HESSI Spectrum dd-mmm-yyyy hh:mm:ss (HH:MM:SS)   or
HESSI Flux vs Time dd-mmm-yyyy hh:mm:ss (HH:MM:SS)
where dd-mmm-yyyy hh:mm:ss is the start time of the data in the plot, and (HH:MM:SS) is the time you generated the plot.  You can restore these plots or display multiple plots simultaneously by using the Window_Control pull-down menu in the main GUI.

Writing the Output File

In order to analyze the HESSI spectra, you must write either a FITS or GENX file to pass into the SPEX program.  FITS and GENX files contain the same information in different formats.  Once the file is read in SPEX, the spectral analysis results will be the same regardless of whether a FITS or GENX file was used.   The only basis for choosing is your personal preference.  The FITS file follows the FITS RATES standard, and is readable by generic FITS readers.  The GENX file can be restored in an IDL session using the restgenx SSW routine.  Another consideration is that the FITS file may be ~4 times larger than the GENX file.

When you click the 'Write Output File' button, the following widget appears:

SPEX requires a Spectral Response Matrix (SRM) File in order to deconvolve the spectrum.  Choosing to write the Spectral Response Matrix (SRM) File while writing the FITS or GENX file will ensure that you have the most accurate response matrix for your spectrum.  Computing the SRM is time consuming though, so if you don't need the accuracy, in SPEX you can use an existing HESSI SRM file computed for a different time.

The options in the Simplify pulldown menu apply only if you enable 'Create SRM File'.  The Simplify options dictate how the matrix will be computed.  The options are:

Note: The FITS/GENX widget is a 'modal' widget, which means that you can interact only with this widget until you close it (you can't type anything at the command line or click in any other widget).



Table 1.   Spectrum Widget Names Cross-Referenced to Object Parameter Names

Widget Name Object Parameter Name
Spectrum Time Interval obs_time_interval, time_range
Energy Bins sp_energy_binning
Time Bins sp_time_interval
Collimator seg_index_mask
Sum Detectors sum_flag
Use Semi-calibrated Data sp_semi_calibrated



Table 2.  Energy Binning Codes

Code # bins Description
0  3 bins Three energy bands, 10 keV wide, starting from 20 keV.  Used mostly for quick software checks, but it could be useful for some hard x-ray work.
1  99 bins 1-keV bands, covering 1 to 100 keV. Possibly good for high-resolution hard-x-ray work (fitting thermal and nonthermal emission, etc.)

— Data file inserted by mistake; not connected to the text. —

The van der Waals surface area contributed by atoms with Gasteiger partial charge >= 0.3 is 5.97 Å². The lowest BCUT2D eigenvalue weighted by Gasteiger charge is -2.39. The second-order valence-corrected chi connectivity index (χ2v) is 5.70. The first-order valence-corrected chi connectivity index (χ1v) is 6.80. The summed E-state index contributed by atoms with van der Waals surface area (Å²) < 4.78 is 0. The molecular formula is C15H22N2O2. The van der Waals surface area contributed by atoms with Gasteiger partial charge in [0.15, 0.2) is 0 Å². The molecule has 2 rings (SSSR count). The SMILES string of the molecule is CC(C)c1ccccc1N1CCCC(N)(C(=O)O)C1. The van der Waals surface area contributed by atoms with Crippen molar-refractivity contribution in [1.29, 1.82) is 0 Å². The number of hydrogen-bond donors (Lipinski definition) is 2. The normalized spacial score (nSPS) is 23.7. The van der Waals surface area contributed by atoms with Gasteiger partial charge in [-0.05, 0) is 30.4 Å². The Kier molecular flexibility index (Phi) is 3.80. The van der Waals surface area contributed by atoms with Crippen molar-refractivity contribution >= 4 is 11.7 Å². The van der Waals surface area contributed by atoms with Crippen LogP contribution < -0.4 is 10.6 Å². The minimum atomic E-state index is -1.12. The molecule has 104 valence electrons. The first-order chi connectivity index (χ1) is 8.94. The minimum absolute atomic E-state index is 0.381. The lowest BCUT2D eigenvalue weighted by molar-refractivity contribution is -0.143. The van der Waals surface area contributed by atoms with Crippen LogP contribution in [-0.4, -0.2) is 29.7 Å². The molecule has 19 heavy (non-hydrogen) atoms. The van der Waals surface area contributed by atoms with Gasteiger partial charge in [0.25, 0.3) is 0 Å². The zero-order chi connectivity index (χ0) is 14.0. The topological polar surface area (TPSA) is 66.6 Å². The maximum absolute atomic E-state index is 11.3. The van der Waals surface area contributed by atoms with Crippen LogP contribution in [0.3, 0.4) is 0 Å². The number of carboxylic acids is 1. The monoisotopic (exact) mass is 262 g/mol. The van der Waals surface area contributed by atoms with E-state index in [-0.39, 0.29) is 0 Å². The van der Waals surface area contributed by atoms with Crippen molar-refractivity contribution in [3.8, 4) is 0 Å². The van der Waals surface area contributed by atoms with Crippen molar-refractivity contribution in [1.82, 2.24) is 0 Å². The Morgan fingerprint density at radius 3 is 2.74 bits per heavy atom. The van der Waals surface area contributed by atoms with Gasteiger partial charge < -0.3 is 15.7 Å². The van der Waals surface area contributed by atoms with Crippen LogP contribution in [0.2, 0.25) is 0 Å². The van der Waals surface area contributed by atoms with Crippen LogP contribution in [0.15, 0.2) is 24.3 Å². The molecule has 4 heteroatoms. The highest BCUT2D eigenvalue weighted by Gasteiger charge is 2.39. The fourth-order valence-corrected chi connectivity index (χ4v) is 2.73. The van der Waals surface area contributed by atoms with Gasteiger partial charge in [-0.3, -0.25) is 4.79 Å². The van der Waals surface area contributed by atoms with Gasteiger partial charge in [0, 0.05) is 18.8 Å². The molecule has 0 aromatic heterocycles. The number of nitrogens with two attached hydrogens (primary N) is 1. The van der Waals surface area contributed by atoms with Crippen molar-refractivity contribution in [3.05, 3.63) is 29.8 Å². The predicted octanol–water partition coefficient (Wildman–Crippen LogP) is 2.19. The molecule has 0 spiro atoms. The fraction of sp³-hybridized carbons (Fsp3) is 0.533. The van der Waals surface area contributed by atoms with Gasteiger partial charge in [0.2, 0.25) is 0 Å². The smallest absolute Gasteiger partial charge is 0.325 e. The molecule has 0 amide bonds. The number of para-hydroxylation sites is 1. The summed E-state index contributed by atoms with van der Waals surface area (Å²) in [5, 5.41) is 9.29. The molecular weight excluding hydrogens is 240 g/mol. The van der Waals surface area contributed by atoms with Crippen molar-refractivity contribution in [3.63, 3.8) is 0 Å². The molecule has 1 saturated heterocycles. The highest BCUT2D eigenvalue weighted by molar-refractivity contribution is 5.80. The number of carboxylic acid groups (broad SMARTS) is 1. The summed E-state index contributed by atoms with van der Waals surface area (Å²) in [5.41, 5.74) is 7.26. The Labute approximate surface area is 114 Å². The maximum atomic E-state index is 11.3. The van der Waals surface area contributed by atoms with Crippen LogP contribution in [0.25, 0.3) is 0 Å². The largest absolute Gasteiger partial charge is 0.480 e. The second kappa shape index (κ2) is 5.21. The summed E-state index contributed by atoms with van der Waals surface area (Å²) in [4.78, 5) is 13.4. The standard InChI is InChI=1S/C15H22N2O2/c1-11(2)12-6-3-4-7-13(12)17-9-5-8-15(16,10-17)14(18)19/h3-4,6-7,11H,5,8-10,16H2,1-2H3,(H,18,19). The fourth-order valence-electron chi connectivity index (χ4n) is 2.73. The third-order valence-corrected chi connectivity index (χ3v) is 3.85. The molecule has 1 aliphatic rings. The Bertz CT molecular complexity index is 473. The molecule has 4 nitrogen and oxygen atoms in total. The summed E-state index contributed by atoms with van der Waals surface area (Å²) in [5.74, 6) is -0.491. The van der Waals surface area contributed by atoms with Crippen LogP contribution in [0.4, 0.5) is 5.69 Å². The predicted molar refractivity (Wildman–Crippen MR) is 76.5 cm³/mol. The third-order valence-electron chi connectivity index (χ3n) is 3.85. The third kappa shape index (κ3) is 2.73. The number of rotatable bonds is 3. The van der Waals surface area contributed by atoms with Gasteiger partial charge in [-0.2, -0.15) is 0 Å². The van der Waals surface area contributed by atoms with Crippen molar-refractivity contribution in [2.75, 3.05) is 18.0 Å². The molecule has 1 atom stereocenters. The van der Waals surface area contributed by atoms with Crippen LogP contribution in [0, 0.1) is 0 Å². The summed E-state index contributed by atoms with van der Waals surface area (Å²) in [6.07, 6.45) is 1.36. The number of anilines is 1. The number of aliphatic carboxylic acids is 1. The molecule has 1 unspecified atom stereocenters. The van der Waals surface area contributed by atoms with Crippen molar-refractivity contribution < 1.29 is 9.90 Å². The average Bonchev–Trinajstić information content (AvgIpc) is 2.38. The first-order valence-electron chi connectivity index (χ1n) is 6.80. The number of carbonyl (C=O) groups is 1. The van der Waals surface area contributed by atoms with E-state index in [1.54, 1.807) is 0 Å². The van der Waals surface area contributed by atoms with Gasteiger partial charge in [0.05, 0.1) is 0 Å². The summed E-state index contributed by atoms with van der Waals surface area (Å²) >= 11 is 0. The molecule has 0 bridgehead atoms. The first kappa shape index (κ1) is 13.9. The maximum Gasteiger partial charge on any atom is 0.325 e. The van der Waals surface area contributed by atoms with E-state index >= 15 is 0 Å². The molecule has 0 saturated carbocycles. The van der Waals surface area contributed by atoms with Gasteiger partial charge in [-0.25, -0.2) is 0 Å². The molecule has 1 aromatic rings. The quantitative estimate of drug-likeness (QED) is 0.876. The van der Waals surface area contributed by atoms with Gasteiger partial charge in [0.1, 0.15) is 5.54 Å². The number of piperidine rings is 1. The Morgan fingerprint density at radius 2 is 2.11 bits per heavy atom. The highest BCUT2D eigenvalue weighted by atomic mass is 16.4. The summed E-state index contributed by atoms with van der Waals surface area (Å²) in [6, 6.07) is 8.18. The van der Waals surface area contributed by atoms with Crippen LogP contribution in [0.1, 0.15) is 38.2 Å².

2  5 bins The three bands from "0" plus 50-100 and 100-200 keV bands; we will probably use this binning for a lot of non-solar work with the rear segments.
3  7 bins A broad band from 20 to 200 keV followed by 6 narrow bands (4-keV wide) to 224 keV. Used in software debugging.
4  1000 bins 1-keV bands from 3 to 1003 keV. Mostly useful for generating finely-detailed response matrices for debugging and display purposes.
5  565 bins 1-keV each up to 100 keV, then 5-keV bands to 1820 keV, and 10-keV to 2500. In addition, there are sections of fine binning around the 511 keV and 2.2 MeV lines. This is a good choice for first-look spectroscopy of gamma-ray flares.
6  199 bins 1-keV bands covering 1 to 100 keV, then 5-keV bands to 600 keV.  A more complete binning than "1" for studying hard x-ray continuum spectra out to higher energies.
7  19 bins 10-keV bands from 10 to 100 keV, then 50-keV bands to 600 keV. Good for survey work to select spectra for closer analysis with "6".
8  78 bins 3-keV bands from 1 to 118 keV, then 15-keV bands up to 703 keV. Intermediate between "6" and "8" in memory use for hard x-ray work.
9  4 bins 12-keV bands from 200 to 248 keV. Another debugging mode.
10  9 bins Pseudo-logarithmic binning covering the entire HESSI energy range. The bin edges are at [3, 6, 12, 25, 50, 100, 300, 1000, 2500, 20000] keV. These spectra should contain all the events in the HESSI data stream (minus any rejected by event selection criteria like segment choices or coincidence rejection). Potentially useful for quick screening to separate x-ray from gamma-ray flares, etc.


Last updated 07 November, 2008 by Kim Tolbert , 301-286-3965